PSBT announces its 18th Open Frame Film Festival, with an exciting and important line up of new voices, films, conversations and workshops. In keeping with our objective of empowering filmmakers and the cause of the independent documentary, Open Frame will continue to engage with the documentary form and its myriad manifestations: the stories documentaries tell and how, the artistic and political processes and impulses that shape them and how they impact the spaces in which they are authored and articulated.
With a focus on training and enhancing filmmaking skills, we present Professional Intensive Workshops for starting-out and mid-career filmmakers on working with the short documentary, led by Paromita Vohra, and how to effectively and poignantly develop a film concept and create a narrative through one’s film with Deepa Dhanraj.
There will be Documentary Masterclasses with four senior filmmakers, each representing a distinct understanding and creative practice – You Talking to Me? The Documentary as A Form of Conversation by Paromita Vohra; The Great and Small Expectations by Avijit Mukul Kishore; Subjective Real by RV Ramani and The Discourse of ‘Things’ by Vipin Vijay.The Lectures will be a context not just for sharing and learning, but also for reflecting on the ways in which conventional definitions, meanings and practices have and can be challenged to create new meanings and possibilities with storytelling and their reception.
With the proliferation of digital media and access to it, the classical documentary is in a state of optimistic flux and transformation. It is imperative that new ideas, formats, values and experiments infuse the art and craft of films, to accommodate these opportunities and our diversities. Like in the past, in partnership with Goethe-Institut/ Max Mueller Bhavan, Delhi, and International Public Television, we present a package of the best films and programmes from the International Public Service Broadcasters’ Conference, Brooklyn, 2018. Mini-INPUT, led by Iris Yudai, Canadian Broadcasting Corporation, and Deniz Sertkol, Goethe-Institut, Germany, will be an intensive training in how to tell effective and powerful stories, emphasising the role of public broadcasters in bringing untold, difficult and important stories to people. There will presentations and conversations on Telling Real Stories, Using Tools from Fictional Storytelling; Opening up Conversations on Controversial Subjects; Storytelling in the Digital Age of Social Media; Reimagining and Interpreting History; Inclusive Stories and Visual Storytelling.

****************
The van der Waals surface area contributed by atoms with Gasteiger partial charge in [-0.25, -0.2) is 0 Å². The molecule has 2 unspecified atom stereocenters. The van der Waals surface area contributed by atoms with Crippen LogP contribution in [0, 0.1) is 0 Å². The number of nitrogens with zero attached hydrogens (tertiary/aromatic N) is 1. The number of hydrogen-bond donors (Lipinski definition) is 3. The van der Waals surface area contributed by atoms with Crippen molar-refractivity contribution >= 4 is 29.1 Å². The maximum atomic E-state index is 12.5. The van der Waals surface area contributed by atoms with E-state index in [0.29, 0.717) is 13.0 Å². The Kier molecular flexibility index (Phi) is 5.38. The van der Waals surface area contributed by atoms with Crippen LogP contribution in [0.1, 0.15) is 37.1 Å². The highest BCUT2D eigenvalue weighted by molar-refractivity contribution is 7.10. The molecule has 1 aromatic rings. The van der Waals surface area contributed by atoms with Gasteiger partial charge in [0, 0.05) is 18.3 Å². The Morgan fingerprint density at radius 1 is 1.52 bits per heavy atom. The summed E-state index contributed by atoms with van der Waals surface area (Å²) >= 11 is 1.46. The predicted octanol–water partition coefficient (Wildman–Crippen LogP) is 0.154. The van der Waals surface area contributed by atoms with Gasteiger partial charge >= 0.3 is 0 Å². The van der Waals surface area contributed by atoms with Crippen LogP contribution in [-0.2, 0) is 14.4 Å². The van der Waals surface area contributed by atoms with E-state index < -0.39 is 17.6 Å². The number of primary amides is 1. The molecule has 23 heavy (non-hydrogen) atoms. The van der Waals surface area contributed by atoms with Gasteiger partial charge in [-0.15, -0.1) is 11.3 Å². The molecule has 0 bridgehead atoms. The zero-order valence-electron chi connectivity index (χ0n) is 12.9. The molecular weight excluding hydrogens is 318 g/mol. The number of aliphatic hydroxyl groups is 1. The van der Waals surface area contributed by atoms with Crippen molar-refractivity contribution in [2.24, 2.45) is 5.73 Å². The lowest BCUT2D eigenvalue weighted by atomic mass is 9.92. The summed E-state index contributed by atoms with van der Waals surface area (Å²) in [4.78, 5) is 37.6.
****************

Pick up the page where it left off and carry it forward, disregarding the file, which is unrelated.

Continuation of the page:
We bring to the audience a special conversation with the Masters of Cinema – Adoor Gopalakrishnan and Shyam Benegal, both Dada Saheb Phalke Award Winners and Trustees, PSBT, with Rajiv Mehrotra.
As our special international showcase, we will screen the Sundance World Cinema Grand Jury Prize and multiple award winning and Oscar nominated Last Men in Aleppo by Feras Fayyad, a searing portrait of volunteers from the White Helmets, through whose eyes, we experience daily life, death and struggle in the streets of war-torn Syria.
PSBT-Doordarshan films compel us to reflect on a wide gamut of concerns: the relevance and value of traditional wisdom and the lived experiences of Adivasi women and men, which emphasise cultures of co-existence and harmony, raising vital questions about the nature of our destructive and violent development discourse; the power of people coming together in movement; affirmative journeys in the face of adversity; conversations on death and dying and the human impulse to resist the inevitability of mortality; the undying passion and hard work of those who keep hope alive; the magic of music, sound, creation and innovation; sports as a means of finding freedom; how traditions evolve over time to create new synthesis and cultures; chronicles of history, in which lie embedded tangible memories of people and eras gone by; the relationship between history, language and people; the mingling and merging of personal and larger histories; how some practices become mainstream and others relegate to margins; how do we reclaim our lost spaces and values; how are oral traditions, knowledge systems, performance arts preserved and sustained; the scars of violence and internalised trauma; how does one envisage education and learning when survival itself seems like an achievement; can we still preserve our lives and lands as we know them or are they likely to be forever gone in our obsession with a flatter and smarter world; how do we confront and resolve complex questions of crime and justice; how does someone’s death equal justice? Who gets to decide what is penance, who lives, who dies and why? There will be many discussions and conversations with filmmakers and other speakers. A Voice of My Own: Documentary Conversations will get some young filmmakers to reflect on the art and politics of documentary practice.
We will screen PSBT’s package of short films, engaging with sexualities, many of them made by first time filmmakers. Produced in partnership with the Human Capability Foundation, the Films explore the intersectional and diverse experiences of gender, sexuality, identity, relationships, desire, freedom, choice and fearlessness, even as they challenge dominant assumptions and popular representations. The screenings will be followed by a discussion with the presenting filmmakers, Avijit Mukul Kishore and Pramada Menon.